But my guess is the opposite is true – you have more going out than coming in each month. That means you’ll have to find ways to cut back expenses in order to live within your means. By tracking where you spend your money, it will give you some good ideas where you can cut back or eliminate altogether. These can be very hard choices: Can you take your lunch to work instead of eating out? Can you watch DVDs instead of going to the movies? How can you reduce or eliminate bills for phone, cable TV, electricity, water or natural gas? Do you really need more expensive “name brands” or will generics or less-costly alternatives be acceptable? Can you cut back on “impulse” purchases? To improve the income side of your budget, can you get a part-time or second job?

If there is just no way you can get ahead of your expenses, it might be time to seek the help of an accredited nonprofit credit counselor or counseling agency. To learn more about payday loans and lenders, the Corporation for Enterprise Development has some great consumer information at As well, First Nations Development Institute has several publications on payday lenders and a Financial Skills Workbook to learn more about taking care of your money at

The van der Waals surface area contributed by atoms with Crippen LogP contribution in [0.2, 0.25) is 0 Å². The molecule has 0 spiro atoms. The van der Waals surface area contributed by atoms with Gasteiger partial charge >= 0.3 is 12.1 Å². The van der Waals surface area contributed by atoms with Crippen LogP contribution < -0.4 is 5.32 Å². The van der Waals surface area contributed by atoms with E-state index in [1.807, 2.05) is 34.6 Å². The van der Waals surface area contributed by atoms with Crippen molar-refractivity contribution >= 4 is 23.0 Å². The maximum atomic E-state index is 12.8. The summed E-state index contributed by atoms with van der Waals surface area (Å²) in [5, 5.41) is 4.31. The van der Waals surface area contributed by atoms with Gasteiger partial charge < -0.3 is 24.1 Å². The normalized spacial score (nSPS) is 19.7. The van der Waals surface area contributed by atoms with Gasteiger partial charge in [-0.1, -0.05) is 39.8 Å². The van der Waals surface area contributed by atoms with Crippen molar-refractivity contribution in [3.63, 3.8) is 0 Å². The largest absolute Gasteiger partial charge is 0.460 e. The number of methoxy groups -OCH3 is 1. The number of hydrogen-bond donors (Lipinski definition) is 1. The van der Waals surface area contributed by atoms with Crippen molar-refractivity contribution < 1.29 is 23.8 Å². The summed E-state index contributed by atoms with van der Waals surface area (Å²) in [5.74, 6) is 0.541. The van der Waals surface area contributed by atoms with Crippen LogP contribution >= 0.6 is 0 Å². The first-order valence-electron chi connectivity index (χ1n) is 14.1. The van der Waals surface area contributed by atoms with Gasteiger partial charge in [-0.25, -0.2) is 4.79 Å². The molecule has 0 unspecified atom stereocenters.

Good luck!

Ask Dr. Per Cap is a program funded by First Nations Development Institute with assistance from the FINRA Investor Education Foundation. For more information, visit To send a question to Dr. Per Cap, email

Enough Already

Dear Dr. Per Cap: Every time per cap rolls around, I’ve got a bunch of people hitting me up for loans, favors and handouts.  I help a lot of them out because I care and was raised not to be stingy.  However, lately it’s been really getting out of hand.  My cousin is dealing with the same thing, and has loaned over $15,000 to friends who I don’t think will ever pay him back.  What should I do? ~ Signed, Everybody’s Best Friend

Dear Everybody’s Best Friend,

First off, it’s really cool that you’ve got such a generous heart and want to share your wealth with others.  Don’t ever lose that good-natured spirit.  That said there’s got to be a limit to your generosity or you’ll wind up like your cousin who’s burning through his a-de-la (that’s a Cherokee word for money) quicker than Kim Kardashian goes through husbands.  What was that last guy’s name again?